As far as dealing with "Blairmont," that work has yet to be done. McKee's ambitious project may turn out to be a mixed blessing from which good can come. Hopefully a full discussion of developing a "land trust" will include the facts of record in the "Blairmont" matter. Only then can everyone work together to create sensible policy for the near northside and for large-scale land acquisition.


Anonymous said...

The whole point of the land trust concept was to be able to assemble large tracts of land our of the "jigsaw" puzzle of ownerships.

Given that the puzzle is "coming together" under the ownership of McKee, we have our land trust...and the trustee isn't the city of St. Louis or a nonprofit organization, it's Paul McKee.

Unknown said...

Im not sure if my eyes were deceiving me, but when I drove by the James Clemens house yesterday I saw a for sale sign on the front wall. Is Blairmont looking to dump the property due to the recent publicity?

Anonymous said...

As the PD column suggests, there is precedent for the land trust idea in the eventual land trust concept that emerged from St. Louis 2004. In that case, the state tax credit (which I don't believe has been funded for a couple years) is oriented towards commercial/industrial property and job creation and is overseen locally by RHCDA. While the land trust is not the "creative or comprehensive" solution that I would have picked to provide incentives to residential development, some form of local oversight is warrented--preferably through some local board. A requirement for its use to be convergent with local planning may also strengthen its use by coordinating its application with existing city plans and redevelopment ordinances. Additionally, the 75 acre size limit seem arbitrary and out of scale with the city. The Pruitt Igo site is only 35 acres; something at that scale seems appropriate. Finally, the 5% owner-occupied acreage is not sufficient; if the intention is to preserve existing investment--and at the same time, in my opinion, provide some mechanism to sort out areas where this form of land-banking is not necessary from a development perspective--city blocks should be protected from use of this credit where the occupancy of parcels is over a certain percentage.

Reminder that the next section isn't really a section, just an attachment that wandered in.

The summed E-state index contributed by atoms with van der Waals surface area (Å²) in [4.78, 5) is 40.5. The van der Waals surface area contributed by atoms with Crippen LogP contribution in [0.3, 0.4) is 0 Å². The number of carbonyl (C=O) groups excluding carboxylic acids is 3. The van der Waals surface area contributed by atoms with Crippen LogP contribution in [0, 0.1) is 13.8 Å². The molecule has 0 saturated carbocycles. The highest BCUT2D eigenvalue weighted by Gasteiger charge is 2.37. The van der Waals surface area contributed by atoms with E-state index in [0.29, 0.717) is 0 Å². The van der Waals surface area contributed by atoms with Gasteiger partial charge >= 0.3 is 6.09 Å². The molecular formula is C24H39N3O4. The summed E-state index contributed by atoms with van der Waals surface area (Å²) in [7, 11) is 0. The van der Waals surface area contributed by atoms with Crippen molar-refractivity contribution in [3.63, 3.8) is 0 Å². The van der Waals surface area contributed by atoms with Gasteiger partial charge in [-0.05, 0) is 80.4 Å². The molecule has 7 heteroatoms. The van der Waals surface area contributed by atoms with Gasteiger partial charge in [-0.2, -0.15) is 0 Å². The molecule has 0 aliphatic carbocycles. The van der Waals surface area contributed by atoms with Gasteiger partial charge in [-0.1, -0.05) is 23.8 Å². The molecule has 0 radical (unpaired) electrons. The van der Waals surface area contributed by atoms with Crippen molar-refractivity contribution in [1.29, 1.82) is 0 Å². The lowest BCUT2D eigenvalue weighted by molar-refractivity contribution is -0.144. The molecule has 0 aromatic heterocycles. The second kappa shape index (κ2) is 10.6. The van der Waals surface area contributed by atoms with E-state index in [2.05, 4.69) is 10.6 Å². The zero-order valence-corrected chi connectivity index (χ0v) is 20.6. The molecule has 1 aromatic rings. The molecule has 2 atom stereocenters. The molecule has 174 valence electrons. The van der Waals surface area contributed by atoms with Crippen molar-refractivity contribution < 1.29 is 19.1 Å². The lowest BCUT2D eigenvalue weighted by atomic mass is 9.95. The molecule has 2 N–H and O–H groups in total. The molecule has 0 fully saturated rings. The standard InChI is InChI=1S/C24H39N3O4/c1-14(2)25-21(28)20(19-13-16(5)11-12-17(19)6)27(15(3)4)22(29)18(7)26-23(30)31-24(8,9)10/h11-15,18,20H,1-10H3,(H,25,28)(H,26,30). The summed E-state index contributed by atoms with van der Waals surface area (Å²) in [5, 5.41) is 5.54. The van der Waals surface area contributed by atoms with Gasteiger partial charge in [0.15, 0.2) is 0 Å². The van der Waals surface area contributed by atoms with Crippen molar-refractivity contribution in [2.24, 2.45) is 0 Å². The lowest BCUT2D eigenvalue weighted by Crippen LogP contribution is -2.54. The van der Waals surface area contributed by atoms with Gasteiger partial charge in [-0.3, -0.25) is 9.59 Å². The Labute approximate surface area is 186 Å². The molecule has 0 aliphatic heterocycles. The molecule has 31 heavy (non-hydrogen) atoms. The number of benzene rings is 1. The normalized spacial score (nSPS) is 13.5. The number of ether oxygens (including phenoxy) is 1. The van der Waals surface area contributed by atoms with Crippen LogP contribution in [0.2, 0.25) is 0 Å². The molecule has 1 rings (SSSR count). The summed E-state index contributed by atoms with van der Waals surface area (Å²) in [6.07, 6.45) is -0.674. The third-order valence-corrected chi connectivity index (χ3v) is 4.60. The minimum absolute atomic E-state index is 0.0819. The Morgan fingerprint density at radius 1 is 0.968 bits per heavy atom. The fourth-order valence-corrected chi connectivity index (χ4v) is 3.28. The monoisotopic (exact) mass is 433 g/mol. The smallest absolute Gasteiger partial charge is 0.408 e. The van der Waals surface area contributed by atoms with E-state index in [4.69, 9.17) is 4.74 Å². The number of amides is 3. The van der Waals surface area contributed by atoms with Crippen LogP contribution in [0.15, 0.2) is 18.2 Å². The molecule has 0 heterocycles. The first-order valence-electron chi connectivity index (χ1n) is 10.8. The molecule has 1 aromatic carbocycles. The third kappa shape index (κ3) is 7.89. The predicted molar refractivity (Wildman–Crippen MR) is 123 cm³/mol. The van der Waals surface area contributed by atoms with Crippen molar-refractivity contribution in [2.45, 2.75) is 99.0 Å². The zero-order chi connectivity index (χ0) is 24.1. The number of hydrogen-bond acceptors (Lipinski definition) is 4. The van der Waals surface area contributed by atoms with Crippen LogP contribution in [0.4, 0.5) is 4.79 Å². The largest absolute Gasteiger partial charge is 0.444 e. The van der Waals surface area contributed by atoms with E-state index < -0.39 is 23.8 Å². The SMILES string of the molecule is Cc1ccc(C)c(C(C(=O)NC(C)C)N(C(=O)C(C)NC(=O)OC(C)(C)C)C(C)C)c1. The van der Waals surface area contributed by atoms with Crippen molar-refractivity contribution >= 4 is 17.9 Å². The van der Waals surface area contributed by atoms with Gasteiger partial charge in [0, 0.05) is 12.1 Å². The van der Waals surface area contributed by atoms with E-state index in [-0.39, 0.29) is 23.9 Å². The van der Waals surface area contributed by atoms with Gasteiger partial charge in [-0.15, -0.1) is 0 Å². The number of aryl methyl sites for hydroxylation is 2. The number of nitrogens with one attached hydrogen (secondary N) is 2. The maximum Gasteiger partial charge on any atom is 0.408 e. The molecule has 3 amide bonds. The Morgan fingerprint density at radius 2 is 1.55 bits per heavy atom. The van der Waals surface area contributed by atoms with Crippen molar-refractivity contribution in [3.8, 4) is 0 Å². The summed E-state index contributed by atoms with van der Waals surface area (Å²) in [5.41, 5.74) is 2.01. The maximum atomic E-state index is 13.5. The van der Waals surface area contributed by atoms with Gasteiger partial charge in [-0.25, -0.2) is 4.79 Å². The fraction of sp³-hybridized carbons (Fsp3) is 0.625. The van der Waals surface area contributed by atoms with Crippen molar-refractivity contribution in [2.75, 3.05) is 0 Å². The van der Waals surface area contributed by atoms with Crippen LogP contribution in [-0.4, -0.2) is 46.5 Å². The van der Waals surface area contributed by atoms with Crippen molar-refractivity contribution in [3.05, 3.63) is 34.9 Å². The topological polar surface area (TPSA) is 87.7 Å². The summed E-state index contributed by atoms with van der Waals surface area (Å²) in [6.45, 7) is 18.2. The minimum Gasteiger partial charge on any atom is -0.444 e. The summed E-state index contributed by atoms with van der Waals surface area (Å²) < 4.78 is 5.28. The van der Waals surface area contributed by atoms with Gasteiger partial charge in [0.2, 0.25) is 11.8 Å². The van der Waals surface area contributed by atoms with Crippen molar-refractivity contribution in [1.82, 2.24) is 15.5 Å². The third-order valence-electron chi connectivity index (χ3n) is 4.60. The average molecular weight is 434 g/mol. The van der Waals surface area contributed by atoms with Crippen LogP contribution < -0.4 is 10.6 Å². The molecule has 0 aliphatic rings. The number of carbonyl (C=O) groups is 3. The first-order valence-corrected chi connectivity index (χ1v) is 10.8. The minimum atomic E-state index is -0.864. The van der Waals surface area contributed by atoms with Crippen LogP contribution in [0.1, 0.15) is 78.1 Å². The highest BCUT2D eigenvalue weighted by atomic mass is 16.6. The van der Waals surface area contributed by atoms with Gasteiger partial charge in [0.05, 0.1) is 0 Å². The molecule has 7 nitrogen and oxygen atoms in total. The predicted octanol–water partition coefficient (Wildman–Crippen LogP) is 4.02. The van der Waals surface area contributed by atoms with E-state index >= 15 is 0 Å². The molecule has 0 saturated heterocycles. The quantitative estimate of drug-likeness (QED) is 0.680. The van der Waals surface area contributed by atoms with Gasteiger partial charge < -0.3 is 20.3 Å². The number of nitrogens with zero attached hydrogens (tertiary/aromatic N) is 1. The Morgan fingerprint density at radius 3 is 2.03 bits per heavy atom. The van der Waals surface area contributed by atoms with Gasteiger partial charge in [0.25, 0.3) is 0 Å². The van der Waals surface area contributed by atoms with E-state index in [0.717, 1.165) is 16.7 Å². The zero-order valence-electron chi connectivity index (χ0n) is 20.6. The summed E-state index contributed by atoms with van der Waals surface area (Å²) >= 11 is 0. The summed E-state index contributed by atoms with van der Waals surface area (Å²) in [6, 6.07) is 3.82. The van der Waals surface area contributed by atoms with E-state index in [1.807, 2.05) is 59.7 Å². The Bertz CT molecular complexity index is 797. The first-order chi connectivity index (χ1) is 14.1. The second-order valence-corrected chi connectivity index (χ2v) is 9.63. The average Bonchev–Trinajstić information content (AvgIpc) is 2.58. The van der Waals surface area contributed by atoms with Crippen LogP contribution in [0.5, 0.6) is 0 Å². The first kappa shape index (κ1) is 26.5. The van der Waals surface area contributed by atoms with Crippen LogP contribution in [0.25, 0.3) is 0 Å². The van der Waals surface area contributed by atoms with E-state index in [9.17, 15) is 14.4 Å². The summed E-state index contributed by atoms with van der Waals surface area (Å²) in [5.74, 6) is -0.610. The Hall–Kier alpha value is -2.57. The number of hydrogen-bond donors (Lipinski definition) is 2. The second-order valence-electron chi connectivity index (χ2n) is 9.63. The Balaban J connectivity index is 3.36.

Will Winter

Michael R. Allen said...

Will's points are excellent.

The reason for 75 acres could be to reward developers who acquire large parts of McKee's Blairmont holdings. If the city tells McKee to shove off, any developers seeking to do work on the near northside will have to buy McKee out. That won't be cheap.